In Japan, an intriguing phenomenon known as “skeleton culture” has gained immense popularity. While skulls have traditionally been associated with eerie horror, they have taken on a different meaning in Japanese society. From idol stars to young children, the fascination with skulls and skeletons has permeated various aspects of Japanese culture.
Zen and the Role of the Skull
Skull culture in Japan dates back to ancient times. The renowned Zen master Ikkyu, during Japan’s Muromachi period, authored a book called “Kana Dharma.” This text, presented in an understandable manner, featured vivid illustrations depicting different scenes of human life, all centered around skeletons. Accompanied by Buddhist verses, it aimed to remind people of the impermanence of the world. Through these illustrations, Ikkyu underscored the insignificance of material differences, such as the contrast between mandarin ducks in a luxurious setting and bones laid to rest on a humble ridge of soil.
During the Edo period, another prominent Japanese Zen master named Ryokan delved into the topic of death and skeletons in his poems. Titled “The Nine Phases,” his collection of 302 Chinese poems describes the various stages a person goes through after death. Ryokan’s exploration of the subject goes beyond mere mortal contemplation of the transient world. Instead, he uses skeletons as a means of self-analysis, leading to a conscious and introspective examination of oneself.
Tachikawa Ryu and the Worship of Skulls
During the Kamakura period, the Tachikawa Ryu, a hybrid practice combining Shingon Buddhism and Onmyodo, embraced the ritualistic worship of skulls. In this tradition, different grades of skeletons were recognized, with those belonging to wise men, practitioners, kings, and even parents considered top-tier. The primary purpose of the Tachikawa Skull Ritual was to “return the soul” using skeletons. This involved coating the skull with lacquer, reconstructing the teeth, and smearing it with water before drawing the mandala. The ritual also included lighting incense and reciting mantras at specific hours of the night. If these ceremonial activities were carried out consistently for seven years, it was believed that the skull would begin to speak in the eighth year. The “return of the soul” ceremony served as a transformative and soul-invoking rite, allowing the departed soul to be called back and enabling communication through the combined presence of the remaining soul and the skeleton.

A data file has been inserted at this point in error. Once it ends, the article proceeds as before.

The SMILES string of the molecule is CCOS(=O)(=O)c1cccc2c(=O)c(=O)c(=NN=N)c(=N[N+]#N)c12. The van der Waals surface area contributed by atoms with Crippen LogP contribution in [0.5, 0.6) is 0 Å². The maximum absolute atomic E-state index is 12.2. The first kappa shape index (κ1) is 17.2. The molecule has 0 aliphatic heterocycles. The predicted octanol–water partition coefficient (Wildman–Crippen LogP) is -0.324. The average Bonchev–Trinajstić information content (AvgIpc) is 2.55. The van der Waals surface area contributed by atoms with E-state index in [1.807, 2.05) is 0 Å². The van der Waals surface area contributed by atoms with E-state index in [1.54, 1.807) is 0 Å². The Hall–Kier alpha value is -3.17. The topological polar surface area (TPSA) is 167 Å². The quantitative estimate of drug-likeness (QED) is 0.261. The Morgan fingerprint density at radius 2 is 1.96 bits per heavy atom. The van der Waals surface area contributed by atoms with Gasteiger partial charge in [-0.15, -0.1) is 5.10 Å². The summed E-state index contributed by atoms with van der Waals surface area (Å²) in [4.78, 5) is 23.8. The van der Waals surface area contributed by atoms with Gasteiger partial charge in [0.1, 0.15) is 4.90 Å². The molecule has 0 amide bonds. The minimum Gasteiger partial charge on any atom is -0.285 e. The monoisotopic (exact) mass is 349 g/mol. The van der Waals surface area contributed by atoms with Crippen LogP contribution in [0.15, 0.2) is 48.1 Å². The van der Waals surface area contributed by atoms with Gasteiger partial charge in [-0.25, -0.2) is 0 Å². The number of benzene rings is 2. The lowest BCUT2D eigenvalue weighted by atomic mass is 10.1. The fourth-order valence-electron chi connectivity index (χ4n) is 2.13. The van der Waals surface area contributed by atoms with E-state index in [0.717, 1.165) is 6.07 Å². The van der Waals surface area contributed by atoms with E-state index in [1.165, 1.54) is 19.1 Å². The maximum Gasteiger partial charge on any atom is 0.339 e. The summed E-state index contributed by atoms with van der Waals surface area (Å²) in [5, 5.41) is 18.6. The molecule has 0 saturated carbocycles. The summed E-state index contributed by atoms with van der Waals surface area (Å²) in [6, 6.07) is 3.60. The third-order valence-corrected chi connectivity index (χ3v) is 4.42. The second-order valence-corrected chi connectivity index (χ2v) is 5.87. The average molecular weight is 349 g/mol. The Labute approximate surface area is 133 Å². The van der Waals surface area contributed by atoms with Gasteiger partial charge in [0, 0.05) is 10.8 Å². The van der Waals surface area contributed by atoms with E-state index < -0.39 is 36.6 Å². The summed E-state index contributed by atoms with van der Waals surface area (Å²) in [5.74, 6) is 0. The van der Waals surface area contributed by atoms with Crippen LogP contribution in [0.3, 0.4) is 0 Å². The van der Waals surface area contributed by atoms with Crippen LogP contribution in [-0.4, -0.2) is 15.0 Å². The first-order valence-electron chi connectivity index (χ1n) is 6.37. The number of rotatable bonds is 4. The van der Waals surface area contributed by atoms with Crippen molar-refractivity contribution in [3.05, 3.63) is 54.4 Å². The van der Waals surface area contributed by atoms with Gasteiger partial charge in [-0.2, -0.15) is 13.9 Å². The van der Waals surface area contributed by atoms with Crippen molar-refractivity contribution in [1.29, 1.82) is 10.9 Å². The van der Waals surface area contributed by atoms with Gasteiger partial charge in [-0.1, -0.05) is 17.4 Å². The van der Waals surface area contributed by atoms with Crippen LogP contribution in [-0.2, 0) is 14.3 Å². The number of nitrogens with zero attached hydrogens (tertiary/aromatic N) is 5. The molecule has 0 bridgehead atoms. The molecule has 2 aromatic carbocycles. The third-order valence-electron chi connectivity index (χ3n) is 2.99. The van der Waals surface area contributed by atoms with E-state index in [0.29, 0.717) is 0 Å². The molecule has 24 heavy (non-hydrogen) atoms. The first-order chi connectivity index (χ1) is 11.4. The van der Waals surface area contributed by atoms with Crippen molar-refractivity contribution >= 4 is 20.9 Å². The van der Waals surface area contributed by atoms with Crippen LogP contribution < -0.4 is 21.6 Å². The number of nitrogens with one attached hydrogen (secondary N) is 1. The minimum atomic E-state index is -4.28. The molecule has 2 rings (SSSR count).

Legends and Customs Surrounding Skeletons
The Japanese book “Supplement to The Hundred Demons from the Present and the Past” contains numerous legends and customs associated with skeletons. According to one belief, if a person encounters a skeleton staring at them, they should not avert their gaze, as doing so would result in blindness. Instead, they are encouraged to bravely meet the gaze of the skeleton. After some time, the skeleton will vanish. Another legend, documented in the book “Miraculous Stories from the Japanese Buddhist Tradition,” recounts the tale of a skeleton revealing the circumstances of its death and subsequently helping to apprehend the murderer.
In Japan’s skeleton culture, the significance of skeletons transcends their association with fear and horror. They have become tools for evocation and a representation of the dwelling place for souls. Historical accounts depict Oda Nobunaga, a prominent figure in Japanese history, using the skulls of his adversaries, such as Nagamasa, as cups to symbolize his dominion over their souls. Furthermore, skeletons, as enduring symbols of life’s transience, convey a powerful message about respecting life and reflecting on mortality.
At Skulls Galaxy, we appreciate the diverse cultural practices that fascinate people worldwide. Visit our website to explore unique and exciting gifts that celebrate the beauty of different cultures.